Fun fact: According to the Institute of Electrical and Electronics Engineers, as of 2010 there were 8.6 million robots in the world. Fun scenario: They’re all out to kill us.
Forget Asimov’s laws of robotics; think of Schwarzenegger’s Terminator instead, or maybe that friendly-voiced if unblinking fellow in 2001. As editors Wilson and Adams observe, robots are scary because they're real, and the possibility of them rising up against us is—well, highly likely, since “[w]e live in a world teeming with monsters made real.” This anthology neatly explores that possibility, its contributors offering widely varying takes that share only the perspective that things don’t end well for Homo sapiens. The longest story, at a little more than 50 pages, is by Cory Doctorow, who matter-of-factly sets up a terrifying future: “Two hundred and fifteen years after Mary Shelley first started humanity’s hands wringing over the possibility that we would create a machine as smart as us but out of our control, Dr. Shannon did it, and it turned out to be incredibly, utterly boring.” Not so the story that follows. Julianna Baggott, fresh from her latest post-apocalyptic fantasy, turns in a vision of a golden hour to come, “called the Golden Hour because the revolt was so massive and well-orchestrated that it is said that the humans fell within an hour.” (Interestingly, she offers the thought that robots can have parents.) The late John McCarthy—who died in 2011 of natural causes, not of robot agency, and who is considered the father of artificial intelligence—spins a tale that helps explain why robots should be ticked at us: “[R]obots were made somewhat fragile on the outside, so that if you kicked one, some parts would fall off.” The concept of the anthology is just right, and each of the 17 pieces addresses it well; extra points for greater diversity of all kinds than is evidenced by many other sci-fi collections, though it wouldn’t hurt to have a few better-known, more battle-tested authors (Eileen Gunn, say, or Samuel R. Delany) in the mix.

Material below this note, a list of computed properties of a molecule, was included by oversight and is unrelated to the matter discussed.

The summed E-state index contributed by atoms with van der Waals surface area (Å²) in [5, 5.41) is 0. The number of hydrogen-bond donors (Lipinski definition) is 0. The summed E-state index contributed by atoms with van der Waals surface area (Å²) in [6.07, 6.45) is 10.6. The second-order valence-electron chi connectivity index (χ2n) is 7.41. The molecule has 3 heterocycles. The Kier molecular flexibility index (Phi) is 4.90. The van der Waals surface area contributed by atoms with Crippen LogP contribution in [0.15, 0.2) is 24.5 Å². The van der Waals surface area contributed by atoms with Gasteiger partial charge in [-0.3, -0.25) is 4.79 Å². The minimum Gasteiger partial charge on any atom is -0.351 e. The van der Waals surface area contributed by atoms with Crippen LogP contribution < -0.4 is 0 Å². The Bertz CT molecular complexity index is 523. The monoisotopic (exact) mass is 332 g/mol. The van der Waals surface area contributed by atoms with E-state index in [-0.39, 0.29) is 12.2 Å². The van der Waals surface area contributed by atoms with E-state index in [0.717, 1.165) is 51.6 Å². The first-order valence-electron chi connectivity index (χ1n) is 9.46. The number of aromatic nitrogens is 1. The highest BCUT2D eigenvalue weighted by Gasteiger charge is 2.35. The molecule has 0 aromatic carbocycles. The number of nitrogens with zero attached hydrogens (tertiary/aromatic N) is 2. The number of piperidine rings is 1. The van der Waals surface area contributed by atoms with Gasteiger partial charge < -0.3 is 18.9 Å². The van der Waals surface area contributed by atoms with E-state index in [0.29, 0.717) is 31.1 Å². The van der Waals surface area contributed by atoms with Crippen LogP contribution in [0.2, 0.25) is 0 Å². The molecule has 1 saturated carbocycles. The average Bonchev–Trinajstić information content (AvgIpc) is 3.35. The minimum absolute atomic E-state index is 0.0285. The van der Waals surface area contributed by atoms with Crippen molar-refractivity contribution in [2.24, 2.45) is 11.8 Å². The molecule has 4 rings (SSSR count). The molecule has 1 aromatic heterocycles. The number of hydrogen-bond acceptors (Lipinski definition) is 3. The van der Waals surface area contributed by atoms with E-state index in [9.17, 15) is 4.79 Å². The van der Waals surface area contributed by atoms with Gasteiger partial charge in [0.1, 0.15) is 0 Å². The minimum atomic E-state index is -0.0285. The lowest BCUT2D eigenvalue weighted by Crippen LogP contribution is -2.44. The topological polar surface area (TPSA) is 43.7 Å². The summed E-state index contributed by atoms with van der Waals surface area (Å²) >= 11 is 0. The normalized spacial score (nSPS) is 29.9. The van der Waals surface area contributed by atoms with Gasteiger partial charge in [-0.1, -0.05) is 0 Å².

Philip K. Dick would be proud, in any event. You’ll never look at your Roomba the same way again.